“How do I stop feeling anxious every time I make a cold call?”
“How can I hook my prospects in the first few minutes of the call?”
“How is the economic downturn affecting my prospects of connecting with prospects?”
If any or all of these questions are on your mind, you’ve come to the right place (page).
Cory is a renowned expert on B2B sales and sales management. He is the founder of CoachCRM and ClozeLoop and a partner in 2.12 Angels, a seed-stage venture fund. He has written 8 best-selling books on sales techniques and has experience building successful sales teams in various industries, from manufacturing to technology.
In this podcast (and the following blog), Cory answers questions about effective prospecting, personalizing cold outreach, and the effects of the downturn on sales.
Listen to the complete podcast below.
Question: Most sales reps are consumed with self-doubt when it comes to cold outreach. How can they stop breaking into a cold sweat while making a cold call?
Cory: I think what people are scared of is not winning, and maybe that’s not necessarily losing, but maybe it’s being stagnant. And what we often find is that the best cure for hesitation, concern, and for call reluctance is winning. So the thing that organizations can do is equip salespeople with the messaging, the lists, the technology, the tools, and everything that they need to do to sit down, do their job and win. Because if they’re not doing that, then it’s gonna be hard to keep people motivated. And that’s really the answer here. It’s not something that you can just snap your fingers and do. But if you’re not winning, if you don’t feel like you’re winning, then things are gonna seem harder than they are.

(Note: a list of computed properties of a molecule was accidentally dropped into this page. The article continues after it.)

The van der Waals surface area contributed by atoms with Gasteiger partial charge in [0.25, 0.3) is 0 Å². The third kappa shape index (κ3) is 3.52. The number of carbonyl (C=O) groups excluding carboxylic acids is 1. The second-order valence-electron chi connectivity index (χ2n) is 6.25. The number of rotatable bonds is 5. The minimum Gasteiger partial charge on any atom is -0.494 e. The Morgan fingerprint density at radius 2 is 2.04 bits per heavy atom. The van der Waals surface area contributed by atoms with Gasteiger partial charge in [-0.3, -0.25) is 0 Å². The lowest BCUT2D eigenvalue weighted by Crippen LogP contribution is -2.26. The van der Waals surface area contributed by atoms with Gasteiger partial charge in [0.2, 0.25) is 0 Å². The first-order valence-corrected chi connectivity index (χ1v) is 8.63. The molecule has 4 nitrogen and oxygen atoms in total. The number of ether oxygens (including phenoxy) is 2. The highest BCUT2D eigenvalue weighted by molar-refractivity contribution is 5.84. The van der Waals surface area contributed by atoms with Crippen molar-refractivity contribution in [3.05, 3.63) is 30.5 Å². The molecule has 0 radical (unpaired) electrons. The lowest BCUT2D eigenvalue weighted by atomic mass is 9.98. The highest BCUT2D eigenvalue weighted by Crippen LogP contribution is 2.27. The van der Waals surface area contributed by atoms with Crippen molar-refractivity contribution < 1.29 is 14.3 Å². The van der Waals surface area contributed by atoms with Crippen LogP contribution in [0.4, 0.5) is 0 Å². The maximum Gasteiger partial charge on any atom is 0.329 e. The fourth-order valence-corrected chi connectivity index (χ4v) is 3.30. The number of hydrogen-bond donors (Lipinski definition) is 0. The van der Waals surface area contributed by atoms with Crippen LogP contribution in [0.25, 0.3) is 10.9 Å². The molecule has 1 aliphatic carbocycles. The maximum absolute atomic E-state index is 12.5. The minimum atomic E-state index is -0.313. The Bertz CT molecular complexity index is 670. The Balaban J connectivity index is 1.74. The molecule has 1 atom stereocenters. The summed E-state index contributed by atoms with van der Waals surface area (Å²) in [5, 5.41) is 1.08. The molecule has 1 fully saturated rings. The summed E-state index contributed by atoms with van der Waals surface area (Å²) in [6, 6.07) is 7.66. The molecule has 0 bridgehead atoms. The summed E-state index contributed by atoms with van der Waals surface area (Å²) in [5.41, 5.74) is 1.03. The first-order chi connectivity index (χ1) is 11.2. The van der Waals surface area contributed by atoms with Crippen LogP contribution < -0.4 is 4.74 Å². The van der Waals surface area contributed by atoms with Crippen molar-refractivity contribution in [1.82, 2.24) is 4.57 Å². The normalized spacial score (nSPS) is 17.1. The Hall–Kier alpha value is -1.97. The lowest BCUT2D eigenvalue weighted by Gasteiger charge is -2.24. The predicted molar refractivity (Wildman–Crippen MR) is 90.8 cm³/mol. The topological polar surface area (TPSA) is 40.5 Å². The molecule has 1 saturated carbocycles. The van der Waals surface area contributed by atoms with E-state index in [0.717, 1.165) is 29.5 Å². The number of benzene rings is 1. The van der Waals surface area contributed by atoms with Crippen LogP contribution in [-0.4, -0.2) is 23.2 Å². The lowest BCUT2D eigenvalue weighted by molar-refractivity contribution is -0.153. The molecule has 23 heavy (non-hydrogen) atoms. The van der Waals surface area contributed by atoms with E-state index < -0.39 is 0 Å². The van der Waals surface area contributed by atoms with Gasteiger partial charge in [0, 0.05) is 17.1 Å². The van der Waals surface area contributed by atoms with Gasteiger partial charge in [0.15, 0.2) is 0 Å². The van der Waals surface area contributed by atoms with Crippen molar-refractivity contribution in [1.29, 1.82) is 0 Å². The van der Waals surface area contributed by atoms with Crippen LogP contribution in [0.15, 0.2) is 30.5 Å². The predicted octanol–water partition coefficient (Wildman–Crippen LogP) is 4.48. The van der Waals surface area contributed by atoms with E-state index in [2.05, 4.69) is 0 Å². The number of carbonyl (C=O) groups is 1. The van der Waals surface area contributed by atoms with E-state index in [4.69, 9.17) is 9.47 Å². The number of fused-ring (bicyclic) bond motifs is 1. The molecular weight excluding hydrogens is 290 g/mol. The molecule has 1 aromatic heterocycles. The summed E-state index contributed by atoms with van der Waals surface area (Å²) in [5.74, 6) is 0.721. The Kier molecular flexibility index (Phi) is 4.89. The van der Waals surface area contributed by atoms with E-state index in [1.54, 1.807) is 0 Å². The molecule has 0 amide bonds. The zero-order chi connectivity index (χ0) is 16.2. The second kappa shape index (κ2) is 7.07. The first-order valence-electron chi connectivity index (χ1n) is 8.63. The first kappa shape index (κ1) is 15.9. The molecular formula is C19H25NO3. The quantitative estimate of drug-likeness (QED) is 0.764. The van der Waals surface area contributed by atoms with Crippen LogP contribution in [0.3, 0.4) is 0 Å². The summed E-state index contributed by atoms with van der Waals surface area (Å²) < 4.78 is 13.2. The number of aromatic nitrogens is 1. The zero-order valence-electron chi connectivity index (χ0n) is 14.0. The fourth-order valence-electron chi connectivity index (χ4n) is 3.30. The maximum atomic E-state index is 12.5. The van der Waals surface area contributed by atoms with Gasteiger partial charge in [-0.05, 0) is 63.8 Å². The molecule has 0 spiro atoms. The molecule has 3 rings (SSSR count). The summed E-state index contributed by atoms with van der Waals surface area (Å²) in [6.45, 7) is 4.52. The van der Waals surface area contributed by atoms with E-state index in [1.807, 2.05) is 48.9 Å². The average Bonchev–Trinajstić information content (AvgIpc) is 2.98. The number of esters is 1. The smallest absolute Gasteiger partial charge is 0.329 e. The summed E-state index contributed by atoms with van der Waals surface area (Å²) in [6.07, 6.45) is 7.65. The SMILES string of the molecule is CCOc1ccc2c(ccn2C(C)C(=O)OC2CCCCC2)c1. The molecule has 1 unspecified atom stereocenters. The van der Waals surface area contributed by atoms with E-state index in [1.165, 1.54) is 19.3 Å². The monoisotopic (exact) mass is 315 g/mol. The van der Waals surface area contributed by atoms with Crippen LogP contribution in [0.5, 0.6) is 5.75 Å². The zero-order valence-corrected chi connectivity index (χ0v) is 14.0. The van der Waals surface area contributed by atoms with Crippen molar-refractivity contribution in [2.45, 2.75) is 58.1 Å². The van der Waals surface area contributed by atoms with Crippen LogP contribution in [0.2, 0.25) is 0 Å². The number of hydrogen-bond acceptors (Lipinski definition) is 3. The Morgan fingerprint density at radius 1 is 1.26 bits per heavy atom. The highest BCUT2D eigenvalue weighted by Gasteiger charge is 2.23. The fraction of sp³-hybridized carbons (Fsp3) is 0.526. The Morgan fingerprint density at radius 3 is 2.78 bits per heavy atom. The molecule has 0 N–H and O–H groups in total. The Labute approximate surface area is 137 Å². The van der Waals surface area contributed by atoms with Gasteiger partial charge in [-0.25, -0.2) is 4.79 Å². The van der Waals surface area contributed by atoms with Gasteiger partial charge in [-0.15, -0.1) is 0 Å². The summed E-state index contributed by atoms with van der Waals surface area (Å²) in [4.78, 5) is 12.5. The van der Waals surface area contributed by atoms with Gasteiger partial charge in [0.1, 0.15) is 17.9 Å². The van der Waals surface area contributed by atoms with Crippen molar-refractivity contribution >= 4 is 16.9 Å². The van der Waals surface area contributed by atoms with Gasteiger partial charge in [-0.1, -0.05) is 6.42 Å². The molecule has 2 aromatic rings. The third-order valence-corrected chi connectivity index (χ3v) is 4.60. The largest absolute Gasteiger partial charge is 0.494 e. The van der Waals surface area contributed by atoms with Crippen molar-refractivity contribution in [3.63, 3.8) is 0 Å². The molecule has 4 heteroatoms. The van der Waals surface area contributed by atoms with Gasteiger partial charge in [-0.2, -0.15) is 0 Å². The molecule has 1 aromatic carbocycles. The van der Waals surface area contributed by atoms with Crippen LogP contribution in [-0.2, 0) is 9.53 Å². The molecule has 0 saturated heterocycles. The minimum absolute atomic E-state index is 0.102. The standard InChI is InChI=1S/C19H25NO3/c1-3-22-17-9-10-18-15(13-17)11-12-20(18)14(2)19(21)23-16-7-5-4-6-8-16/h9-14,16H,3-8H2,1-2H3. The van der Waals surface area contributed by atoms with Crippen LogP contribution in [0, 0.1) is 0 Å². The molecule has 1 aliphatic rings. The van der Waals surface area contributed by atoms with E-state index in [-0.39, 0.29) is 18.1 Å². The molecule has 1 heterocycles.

Question: What’s one phrase or line sales reps can open with that will make the prospect want to talk to them?
Cory: Cold calls are common, and people may be tired of the same pattern. To better engage prospects, it is important to interrupt the usual pattern and pique their curiosity. One way to do this is to say something unconventional that hasn’t been said before. For example, ask if a query from CoachCRM sounded familiar in a negative format. If they don’t know what it is, move on to explain why the company is calling. It is important to avoid sounding like every other salesperson and not try to sell something immediately. This creates fear in potential customers, and they will likely just brush them off. Trying something new and different can help break away from the regular cold call pattern and better engage prospects.
Question: The world is slowly entering a recession. How can salespeople weather the storm? How can they sustain existing deals and build their pipeline?
Cory: One could argue that the world is slowly exiting a recession, as it has been over nine months since we entered one on January 1st. An old saying claims that when cab drivers start talking about investing in stocks, it’s time to get out. This idea is reinforced by what many venture capitalists are discussing on their podcasts: good news for early-stage companies. On the other hand, some folks on LinkedIn are freaking out about the idea of a recession, which could mean they are nine months behind. Historically, recessions don’t last more than three quarters, although in 2001 it lasted for six. When COVID began, people panicked, but three to four months later, the economy was booming. This is why it’s important to be careful of what random people are saying and listen to the experts.
Despite this, when I drove to the bank recently, I received the biggest check our business has ever gotten. This was an uplifting moment, as it showed we were out of danger despite people still thinking that a recession might be around the corner. My advice is to keep an eye on the experts and not just listen to random people online, as this can help give you a more accurate outlook on the situation. The takeaway here is that recessions don’t last forever, although they can be painful while they do. As long as we remain cautious and trust in the experts, it’s likely that the world will come out of this period strong.